The Prague Monitor reports that the former synagogue in Straznice, Moravia (Czech Republic) was recently reopened after a long restoration process that took 15 years to complete.  The 1804 synagogue had been in a state of ruin since the Germans occupied the town in 1941.  The restoration was sponsored by the Brno Jewish Community and was overseen by architect Jaroslav Klenovsky.  The community and architect had previously successfully organized the restoration of the synagogue in Boskovice.  The former synagogue will be used by the town museum for exhibitions.

Friday, May 02, 2008
Jewish Museum in Prague Most Visited Museum in the Czech Republic 2008 Newsletter
Each year, the Czech Ministry of Culture provides a statistical overview of the activities of museums and galleries in the Czech Republic with information, for example, on visitor numbers and the amount of cultural and educational events and exhibitions held. We have just received data on the activities of the 478 institutions surveyed in 2006. Attracting 629,383 visitors, the Jewish Museum in Prague retained its position as the most visited museum in the country and came second overall for the number of cultural and educational events held.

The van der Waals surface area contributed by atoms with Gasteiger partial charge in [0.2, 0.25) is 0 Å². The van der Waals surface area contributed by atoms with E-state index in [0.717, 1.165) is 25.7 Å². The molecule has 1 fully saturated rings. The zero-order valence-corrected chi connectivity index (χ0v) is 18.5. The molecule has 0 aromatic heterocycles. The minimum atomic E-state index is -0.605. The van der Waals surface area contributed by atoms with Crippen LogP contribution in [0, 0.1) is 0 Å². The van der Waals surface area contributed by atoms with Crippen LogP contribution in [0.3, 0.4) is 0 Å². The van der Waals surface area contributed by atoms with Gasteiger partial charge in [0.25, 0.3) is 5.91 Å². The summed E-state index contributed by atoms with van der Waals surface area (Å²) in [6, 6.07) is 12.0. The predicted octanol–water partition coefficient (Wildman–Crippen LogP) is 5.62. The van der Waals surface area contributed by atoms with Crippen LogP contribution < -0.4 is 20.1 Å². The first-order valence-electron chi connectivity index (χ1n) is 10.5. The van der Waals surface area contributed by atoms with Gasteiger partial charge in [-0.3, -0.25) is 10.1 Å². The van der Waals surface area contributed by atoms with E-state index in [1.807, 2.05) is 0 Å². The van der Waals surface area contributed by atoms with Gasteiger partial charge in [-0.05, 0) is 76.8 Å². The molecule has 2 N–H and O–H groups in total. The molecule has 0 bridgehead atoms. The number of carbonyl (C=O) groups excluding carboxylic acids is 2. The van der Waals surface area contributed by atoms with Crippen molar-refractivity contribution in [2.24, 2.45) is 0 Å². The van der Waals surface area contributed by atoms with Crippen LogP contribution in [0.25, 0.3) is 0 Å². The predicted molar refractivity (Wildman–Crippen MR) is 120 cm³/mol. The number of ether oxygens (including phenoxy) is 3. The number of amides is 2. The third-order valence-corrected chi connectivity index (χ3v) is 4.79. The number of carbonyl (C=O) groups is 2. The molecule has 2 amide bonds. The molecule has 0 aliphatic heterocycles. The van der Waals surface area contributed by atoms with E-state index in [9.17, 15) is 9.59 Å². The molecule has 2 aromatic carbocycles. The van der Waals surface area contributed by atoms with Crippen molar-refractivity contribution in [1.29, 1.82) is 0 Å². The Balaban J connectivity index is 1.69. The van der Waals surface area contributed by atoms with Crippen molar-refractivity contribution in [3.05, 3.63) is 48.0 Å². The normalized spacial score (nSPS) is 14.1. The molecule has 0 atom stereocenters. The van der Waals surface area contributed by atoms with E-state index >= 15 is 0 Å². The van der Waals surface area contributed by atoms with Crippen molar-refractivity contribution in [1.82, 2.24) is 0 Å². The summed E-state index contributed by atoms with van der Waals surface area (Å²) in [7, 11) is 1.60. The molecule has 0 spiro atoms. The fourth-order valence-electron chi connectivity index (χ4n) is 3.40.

read more ...

Friday, May 02, 2008
Encyclopedia of Jewish Communities Available @ Prague Jewish Museum Website 2008 Newsletter
Among the Jewish Museum’s important activities is the gathering of information on the development and history of Jewish settlement in the Czech lands. For several years, this information has been available in the Encyclopedia of Jewish Communities, Settlements and Memorial Sites in the Czech Republic, which can be accessed on the website This encyclopedia is being compiled on an ongoing basis due to the increasing amount of data involved. 700 of the more than 1,300 entries that are being put together are now available to order, although these too are continually being supplemented and updated.

read more ...


Tuesday, April 22, 2008
Czech police find all plates stolen from Terezin cemetery
Terezin- The Czech police have found all of the more than 800 bronze plates that unknown thieves stole from the National Cemetery in Terezin recently at a salvage point, but all of them broken, the regional supplement to Mlada fronta Dnes (MfD) writes today.